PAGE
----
4) Everything else.
Look in Craigslist, eBay, for quality used boxes. if new is more than
your budget. If you find a good one, such as the list above, take a
friend with you to help move it...they are well built, and heavy as a
result. For most serious DIY people a toolbox will have very long term
utility. Buy it right and buy it once and you won't curse the
shortcomings of the box store junk.
The answer is yes, no, absolutely, maybe, and I don't have a clue.
They make so many tool boxes because of different craftsmen.
The Kennedy barn shaped boxes are great for the guy who carries lots of
little tools, or needs small compartments for fasteners. It also has a
large open area in the bottom for large tools.
The long one, like Craftsman, have the tray with the separators for the
sockets, and that's handy. Some have additional separators. They also have
the area under the tray for long tools.
Some toolboxes have slider trays for guys like machinists that have
specialty tools, or slider trays for electrical connectors or shrinks.
I have seen toolboxes that look exactly like brief cases, some of them
metal. They were for computer geeks, and craftsman who worked with lots of
small very expensive tools, and took them with them on airplane travel.
There is no tool box that fits all needs. Assess your needs. Lay out the
tools you want to carry, and look for a box to fit those needs. I recently
sold three Kennedy's at a yard sale for $5 each, every one of them to an
excited young man who looked like he needed a quality tool box. You don't
have to spend an arm and a leg, just look around.
The old stuff is better than the new stuff, too.
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Dilbert didn't say what tools he has and uses.
Unless you're wheeling it around to your work, like a garage mechanic,
big, wheeled shop toolboxes don't make much sense.
Smaller boxes don't need a friend to help you move them, and can be
organized so they don't take up floor space.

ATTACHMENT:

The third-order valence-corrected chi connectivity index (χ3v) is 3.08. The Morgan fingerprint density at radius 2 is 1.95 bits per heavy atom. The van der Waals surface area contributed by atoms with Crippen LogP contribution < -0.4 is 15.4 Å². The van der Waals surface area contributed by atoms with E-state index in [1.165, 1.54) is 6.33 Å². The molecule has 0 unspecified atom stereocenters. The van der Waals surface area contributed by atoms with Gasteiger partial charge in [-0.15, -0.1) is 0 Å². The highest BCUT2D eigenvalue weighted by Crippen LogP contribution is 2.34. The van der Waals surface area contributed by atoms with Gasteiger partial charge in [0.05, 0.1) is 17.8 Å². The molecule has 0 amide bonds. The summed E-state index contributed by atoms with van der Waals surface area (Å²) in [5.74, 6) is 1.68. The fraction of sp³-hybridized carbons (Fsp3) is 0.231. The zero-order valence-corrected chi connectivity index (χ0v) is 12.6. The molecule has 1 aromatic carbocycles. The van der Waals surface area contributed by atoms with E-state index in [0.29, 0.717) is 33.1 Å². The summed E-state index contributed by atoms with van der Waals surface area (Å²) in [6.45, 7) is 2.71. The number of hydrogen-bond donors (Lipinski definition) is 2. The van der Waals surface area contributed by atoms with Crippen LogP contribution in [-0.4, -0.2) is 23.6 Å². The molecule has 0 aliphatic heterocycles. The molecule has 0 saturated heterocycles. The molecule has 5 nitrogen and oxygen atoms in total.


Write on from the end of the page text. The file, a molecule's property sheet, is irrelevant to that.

My DIY usually means toting tools between the garage and house, and
car if I'm working for a friend or relative.
My favorite box was a little metal Craftsman about 20" long 8" wide
and 4" high. You couldn't make it too heavy, but it carried 3 socket
sets, full combo wrench set (1" max), screwdrivers, channel locks,
visegrips and any other small tool I needed for a job.
It had a short tapered metal rail along one bottom edge which held
most the sockets. Extras were loose in the box along with the combos
and everything else.
But the box was shallow enough that you could see everything you
needed to grab. No rummaging around to find something.
Ran over it with my car and broke the hinge, but I used that box for
many years. Still looking for one similar.
Now I'm using the plastic socket set boxes and totable but still too
heavy box for the rest. Lost my efficiency.
Keep my sharp bladed tools, small sets like punches, measuring tools,
and "specialty" tools in a 5 drawer box. I can still tote that box,
but hardly ever do. Only bring what I need to a job.
I use a carpenter's box to tote saws, pipe wrenches, and long stuff.
Heavy and long stuff is hung on pegboard and not kept in a box.
Bulky stuff like power saws and drills sit on shelves.
I keep that stuff in the original case if they came with one.
I've got a strapped canvas bag to carry those if I'm taking more than
'Course everybody has their own methods.
But you should think about tool portability before you buy a wheeled
My son is a professional auto mechanic and has the big chests at work,
but never brings those tools out of the garage.
He has other tool sets and boxes for outside work, no big boxes.
I tend to have multiple tool boxes.... automotive tools, woodworks,
general household repairs, small tools for electronics, gun smithing
tools, etc. Also a "tote" for just those you need for a given job is
useful. Most of the time, my major tools are on a peg board above my
workbench. You don't want anything larger than, when full, that you
can comfortably carry. I have not tried the "soft sided" or bucket
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